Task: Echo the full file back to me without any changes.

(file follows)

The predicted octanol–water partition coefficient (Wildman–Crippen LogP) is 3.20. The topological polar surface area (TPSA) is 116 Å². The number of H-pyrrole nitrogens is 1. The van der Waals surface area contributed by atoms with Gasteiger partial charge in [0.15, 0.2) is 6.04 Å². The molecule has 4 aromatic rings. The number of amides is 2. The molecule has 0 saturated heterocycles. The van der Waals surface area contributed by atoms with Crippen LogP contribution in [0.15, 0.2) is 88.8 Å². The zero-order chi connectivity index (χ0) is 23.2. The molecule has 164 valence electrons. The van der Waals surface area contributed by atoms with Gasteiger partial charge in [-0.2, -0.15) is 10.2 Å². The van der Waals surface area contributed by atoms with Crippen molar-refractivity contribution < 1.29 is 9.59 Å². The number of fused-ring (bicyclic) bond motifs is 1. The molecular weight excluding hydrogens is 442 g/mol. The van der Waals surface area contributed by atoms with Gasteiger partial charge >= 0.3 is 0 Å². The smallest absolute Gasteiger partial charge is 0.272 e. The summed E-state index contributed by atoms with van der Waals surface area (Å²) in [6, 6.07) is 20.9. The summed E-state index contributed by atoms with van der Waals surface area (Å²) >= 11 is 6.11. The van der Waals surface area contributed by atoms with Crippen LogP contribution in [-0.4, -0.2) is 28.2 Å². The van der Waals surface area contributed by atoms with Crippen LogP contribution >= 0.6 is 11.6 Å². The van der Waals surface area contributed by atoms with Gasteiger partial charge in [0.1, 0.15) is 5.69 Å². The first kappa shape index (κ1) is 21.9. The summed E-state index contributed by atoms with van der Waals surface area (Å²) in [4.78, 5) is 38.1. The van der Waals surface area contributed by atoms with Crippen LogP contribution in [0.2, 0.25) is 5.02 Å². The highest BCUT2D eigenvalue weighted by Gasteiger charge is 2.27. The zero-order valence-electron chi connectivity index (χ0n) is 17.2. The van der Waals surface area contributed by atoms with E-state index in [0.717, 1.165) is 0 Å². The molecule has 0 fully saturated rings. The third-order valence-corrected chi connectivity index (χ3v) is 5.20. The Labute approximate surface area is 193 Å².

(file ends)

The predicted octanol–water partition coefficient (Wildman–Crippen LogP) is 3.20. The topological polar surface area (TPSA) is 116 Å². The number of H-pyrrole nitrogens is 1. The van der Waals surface area contributed by atoms with Gasteiger partial charge in [0.15, 0.2) is 6.04 Å². The molecule has 4 aromatic rings. The number of amides is 2. The molecule has 0 saturated heterocycles. The van der Waals surface area contributed by atoms with Crippen LogP contribution in [0.15, 0.2) is 88.8 Å². The zero-order chi connectivity index (χ0) is 23.2. The molecule has 164 valence electrons. The van der Waals surface area contributed by atoms with Gasteiger partial charge in [-0.2, -0.15) is 10.2 Å². The van der Waals surface area contributed by atoms with Crippen molar-refractivity contribution < 1.29 is 9.59 Å². The number of fused-ring (bicyclic) bond motifs is 1. The molecular weight excluding hydrogens is 442 g/mol. The van der Waals surface area contributed by atoms with Gasteiger partial charge >= 0.3 is 0 Å². The smallest absolute Gasteiger partial charge is 0.272 e. The summed E-state index contributed by atoms with van der Waals surface area (Å²) in [6, 6.07) is 20.9. The summed E-state index contributed by atoms with van der Waals surface area (Å²) >= 11 is 6.11. The van der Waals surface area contributed by atoms with Crippen LogP contribution in [-0.4, -0.2) is 28.2 Å². The van der Waals surface area contributed by atoms with Crippen LogP contribution >= 0.6 is 11.6 Å². The van der Waals surface area contributed by atoms with Gasteiger partial charge in [0.1, 0.15) is 5.69 Å². The first kappa shape index (κ1) is 21.9. The summed E-state index contributed by atoms with van der Waals surface area (Å²) in [4.78, 5) is 38.1. The van der Waals surface area contributed by atoms with Crippen LogP contribution in [0.2, 0.25) is 5.02 Å². The highest BCUT2D eigenvalue weighted by Gasteiger charge is 2.27. The zero-order valence-electron chi connectivity index (χ0n) is 17.2. The van der Waals surface area contributed by atoms with E-state index in [0.717, 1.165) is 0 Å². The molecule has 0 fully saturated rings. The third-order valence-corrected chi connectivity index (χ3v) is 5.20. The Labute approximate surface area is 193 Å².